More than $3 million of assets have been forfeited by the "puppet master" of a smuggled 250kg drug shipment - and her "inside man" who helped exploit the loophole in New Zealand's border security.
Yixin Gan, an Auckland mother of three also known as Lonna, was jailed for 14 years in October after being convicted of two counts of importing a Class-B drug, as well as possession for supply.
A High Court judge described her as the "primary architect" of the clever method used to import 250kg of ContacNT, a medicine which contains pseudoephedrine - one of the main ingredients needed to cook methamphetamine.
The jury also heard evidence about how the VIP gambler at Auckland's SkyCity casino had about $7 million of unexplained cash deposits into multiple bank accounts.
Now, Gan has forfeited $2.35 million worth of assets to the police including:
• Several properties in Auckland.
• A late model Audi.
• Money from 20 bank accounts.
• Gucci and Louis Vuitton handbags.
• Jewellery collection including Rolex watches.
• Expensive liquors and wine collection, including two dozen bottles of Penfolds.
Gan's inside man, Mosese Uele, will also lose his Auckland home which is conservatively valued at $820,000.
At Gan's trial, Crown prosecutor Scott McColgan told the jury she had "cottoned on to an almost perfect" method of smuggling the drugs into the country.
She ran a legitimate business shipping food from China to the Pacific Islands, with a short stop in New Zealand.
But because the shipments were shown as goods in transit, and therefore not technically coming through the border, the consignments were not inspected by Customs.
Instead, the shipments - disguised as potato starch - were sent to the secure Customs-controlled area at Auckland airport until they were freighted to the final destination.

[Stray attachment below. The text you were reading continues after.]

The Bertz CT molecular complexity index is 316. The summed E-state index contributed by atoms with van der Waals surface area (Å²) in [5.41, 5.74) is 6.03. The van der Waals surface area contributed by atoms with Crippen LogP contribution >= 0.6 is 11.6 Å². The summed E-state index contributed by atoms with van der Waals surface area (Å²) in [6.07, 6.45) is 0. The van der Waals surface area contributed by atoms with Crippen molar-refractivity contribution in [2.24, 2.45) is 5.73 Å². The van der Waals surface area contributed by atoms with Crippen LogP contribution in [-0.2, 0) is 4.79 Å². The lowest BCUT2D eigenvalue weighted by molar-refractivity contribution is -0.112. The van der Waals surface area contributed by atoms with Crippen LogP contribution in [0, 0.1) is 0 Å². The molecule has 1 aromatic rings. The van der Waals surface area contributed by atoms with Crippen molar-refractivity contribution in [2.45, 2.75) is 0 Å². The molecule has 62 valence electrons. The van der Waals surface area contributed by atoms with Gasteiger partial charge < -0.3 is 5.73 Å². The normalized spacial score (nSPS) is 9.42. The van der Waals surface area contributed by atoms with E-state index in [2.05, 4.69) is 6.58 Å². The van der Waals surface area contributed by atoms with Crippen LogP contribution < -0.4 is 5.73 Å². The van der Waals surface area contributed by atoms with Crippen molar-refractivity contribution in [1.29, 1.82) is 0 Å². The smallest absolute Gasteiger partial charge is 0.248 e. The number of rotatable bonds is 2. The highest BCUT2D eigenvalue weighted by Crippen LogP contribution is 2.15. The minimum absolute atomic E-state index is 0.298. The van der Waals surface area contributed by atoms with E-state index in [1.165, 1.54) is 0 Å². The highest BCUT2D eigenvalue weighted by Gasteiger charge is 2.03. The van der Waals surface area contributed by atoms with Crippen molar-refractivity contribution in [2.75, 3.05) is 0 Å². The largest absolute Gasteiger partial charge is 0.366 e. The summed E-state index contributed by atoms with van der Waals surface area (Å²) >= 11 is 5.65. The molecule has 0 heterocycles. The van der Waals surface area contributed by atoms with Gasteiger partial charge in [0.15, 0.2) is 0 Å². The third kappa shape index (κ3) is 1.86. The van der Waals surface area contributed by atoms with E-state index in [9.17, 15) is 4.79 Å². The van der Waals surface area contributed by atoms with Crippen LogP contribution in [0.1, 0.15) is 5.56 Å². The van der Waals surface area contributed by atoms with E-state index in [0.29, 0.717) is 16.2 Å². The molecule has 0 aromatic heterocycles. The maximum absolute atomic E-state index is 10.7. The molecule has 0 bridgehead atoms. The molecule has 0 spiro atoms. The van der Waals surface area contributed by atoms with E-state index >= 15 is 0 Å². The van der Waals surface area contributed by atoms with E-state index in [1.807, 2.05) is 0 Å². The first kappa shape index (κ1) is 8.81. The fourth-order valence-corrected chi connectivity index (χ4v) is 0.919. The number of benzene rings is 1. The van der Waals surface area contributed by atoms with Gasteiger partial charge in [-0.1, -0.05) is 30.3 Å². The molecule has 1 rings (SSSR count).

"But what if you had an inside man in the Customs-controlled area?" was the question McColgan posed to the jury.
The inside man was Mosese Uele, who ran a freight-forwarding company called Ezi World Cargo.
Inside the Ezi World Cargo premises, Uele switched the ContacNT with real potato starch to be sent to Tonga.
The boxes of drugs were put in a van and driven to a car park in Auckland, all while being followed by police.
He was a Crown witness in Gan's trial and told the jury he did not know what was inside the boxes of "starch". He said he was paid $60,000 in a large brown envelope.
"Did you ask why she paid $60,000 to swap 20 boxes of starch?" asked McColgan.
"It wasn't my business. My role was to swap boxes and get money. That was my only concern," Uele replied.
"It was too great ... [I was] too greedy."
Uele pleaded guilty to just one charge of importing pseudoephedrine and was sentenced to five years and five months in prison. He has since been released.
However, in the forfeiture judgment of Justice Paul Davison, the police said there were 12 shipments organised by Gan which passed through Uele's freight company between 2009 and 2013.
Bank records showed there was a "significant spike" in cash deposits into Uele's account around the time of each importation.
In particular, Uele was able to purchase his home in West Harbour after he banked $250,000 in cash deposits.
Justice Davison approved a forfeiture deal where the house, with a capital value of $820,000, is sold and $150,000 returned to the Uele family.
The estimated balance, once the mortgage is repaid, of $300,000 will be forfeited to the Crown - although this could be greater given the heated Auckland property market.
A further $40,000 cash and a car belonging to Uele were also seized.
Click here to read a special report about the undercover operation.
More than $13 million of assets have been forfeited in Operation Galaxy, the financial phase of Taskforce Ghost.